Foreign investors (often in countries that prohibit cannabis) are eager to invest in burgeoning state cannabis markets in the U.S. This can often go very wrong, especially if the investor gets bad legal or tax advice. Our cannabis attorneys and our foreign direct investment team have seen these problems crop up again and again. Today, I want to address four key considerations for foreign investors looking to make foreign direct investments in cannabis.
#1 State cannabis regulations may require foreign direct investors to live in the U.S.
As we’ll see below, simply investing money in a cannabis business can render the investor an owner of the business in some states. Some states (like Washington) have residency requirements for owners, whether or not they such requirements are federally legal.
If an investor fails to consider this up front and does not live in the target state, that can lead to a loss of licensure for the cannabis business in which they just invested. Obviously, this is not a good situation and so investors making foreign direct investments in cannabis businesses stateside need to study up on residency requirements at the outset.
#2 Foreign direct investment almost always requires disclosure to cannabis agencies
As noted above, all states that regulate cannabis require disclosure of certain owners, financial interest holders, true parties in interest, or investors. Each state defines these things very differently. But the bottom line is that there’s a pretty good chance that a person who funds a cannabis business will need to be disclosed. And that chance is almost guaranteed if the person gets an equity stake in the business.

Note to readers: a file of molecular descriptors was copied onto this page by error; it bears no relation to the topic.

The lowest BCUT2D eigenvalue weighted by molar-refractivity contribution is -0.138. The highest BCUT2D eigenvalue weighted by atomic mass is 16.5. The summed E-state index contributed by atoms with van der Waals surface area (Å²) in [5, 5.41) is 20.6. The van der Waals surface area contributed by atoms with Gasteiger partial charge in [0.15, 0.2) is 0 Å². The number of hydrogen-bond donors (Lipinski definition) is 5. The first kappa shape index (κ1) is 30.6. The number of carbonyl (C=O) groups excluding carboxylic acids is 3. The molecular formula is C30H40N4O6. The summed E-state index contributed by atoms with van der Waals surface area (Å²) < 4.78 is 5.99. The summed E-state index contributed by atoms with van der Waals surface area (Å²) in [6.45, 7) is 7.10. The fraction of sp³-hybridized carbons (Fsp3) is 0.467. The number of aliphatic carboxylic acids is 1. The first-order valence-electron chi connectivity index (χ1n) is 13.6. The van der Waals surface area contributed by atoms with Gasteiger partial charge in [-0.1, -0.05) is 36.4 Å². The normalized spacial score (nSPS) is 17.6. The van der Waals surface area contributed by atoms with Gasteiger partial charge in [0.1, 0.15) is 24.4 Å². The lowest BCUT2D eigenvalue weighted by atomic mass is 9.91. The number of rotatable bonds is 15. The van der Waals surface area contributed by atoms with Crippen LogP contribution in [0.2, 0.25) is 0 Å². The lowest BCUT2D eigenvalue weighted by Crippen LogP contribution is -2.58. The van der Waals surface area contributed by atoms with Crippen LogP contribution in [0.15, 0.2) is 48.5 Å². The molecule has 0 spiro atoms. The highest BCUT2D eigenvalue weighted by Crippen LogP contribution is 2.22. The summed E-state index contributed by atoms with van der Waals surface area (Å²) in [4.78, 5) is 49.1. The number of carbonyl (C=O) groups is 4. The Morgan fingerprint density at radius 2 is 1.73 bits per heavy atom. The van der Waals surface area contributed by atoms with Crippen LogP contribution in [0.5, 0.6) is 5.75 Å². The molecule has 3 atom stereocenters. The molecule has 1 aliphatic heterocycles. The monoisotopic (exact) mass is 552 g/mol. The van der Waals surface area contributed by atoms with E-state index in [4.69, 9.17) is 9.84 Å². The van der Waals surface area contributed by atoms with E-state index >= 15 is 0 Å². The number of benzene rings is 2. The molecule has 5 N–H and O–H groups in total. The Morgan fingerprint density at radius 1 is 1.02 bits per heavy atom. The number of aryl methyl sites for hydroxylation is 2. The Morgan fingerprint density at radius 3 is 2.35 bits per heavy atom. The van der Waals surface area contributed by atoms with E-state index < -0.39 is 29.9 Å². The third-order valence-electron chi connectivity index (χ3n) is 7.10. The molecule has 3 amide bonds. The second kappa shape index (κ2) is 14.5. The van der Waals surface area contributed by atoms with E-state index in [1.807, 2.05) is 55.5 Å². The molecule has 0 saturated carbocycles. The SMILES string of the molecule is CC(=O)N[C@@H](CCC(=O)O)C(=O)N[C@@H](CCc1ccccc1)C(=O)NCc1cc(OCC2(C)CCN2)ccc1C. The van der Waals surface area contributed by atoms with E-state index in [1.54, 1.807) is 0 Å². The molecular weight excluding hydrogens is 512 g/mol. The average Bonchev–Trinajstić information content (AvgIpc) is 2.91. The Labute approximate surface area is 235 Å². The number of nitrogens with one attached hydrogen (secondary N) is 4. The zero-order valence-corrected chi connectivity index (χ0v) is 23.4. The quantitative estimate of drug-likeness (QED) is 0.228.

Disclosure requirements vary from state to state and depending on different relationships. For example, a person with 20% or more of the equity of a California licensee would be considered an “owner” needing to undergo background checks, while a person with 1% equity and no management role in the company may be considered a “financial interest holder” with lesser disclosure requirements.
The point here is that when making foreign direct investments in U.S. cannabis businesses, investors should keep these disclosures in mind as it’s very, very likely that some degree of disclosures will be required.
#3 Foreign direct investment in cannabis can lead to immigration and naturalization barriers
A person who invests in a cannabis company – even one that complies with state law – risks federal bans on entry to the United States, getting a visa, obtaining citizenship, and so on. We write about cannabis immigration issues regularly. It’s a pretty unforgiving area of the law with very few loopholes. And it hasn’t gotten any better even with a Democrat president. We’ve seen and heard about some pretty devastating things happen to people over the years and so this is something that any investor will need to consider.
#4 Cannabis is federally illegal, which makes foreign direct investment in cannabis much more difficult
A lot of people forget that non-hemp cannabis is still federally illegal. Foreign direct investors may not even be aware of the nuances between state and federal law. These kinds of nuances may not even exist in their home countries. Getting advice from a good cannabis lawyer is key on this point, because the impact of federal law can be far reaching. Everything from taxes, to ability to maintain banking relationships, to immigration issues (discussed above) are far more difficult due to federal illegality. This is 10x the case for persons making foreign direct investments in cannabis.
I don’t mean to give the impression that there are only four legal considerations for foreign direct investment in U.S. cannabis. There are many more than this and foreign investors would be wise to think through them all in detail with competent cannabis counsel. That said, in our experience working with lots of cannabis foreign investors, these are some of the key investment issues that come up time and time again and can gum up what would otherwise be normal cannabis transactions.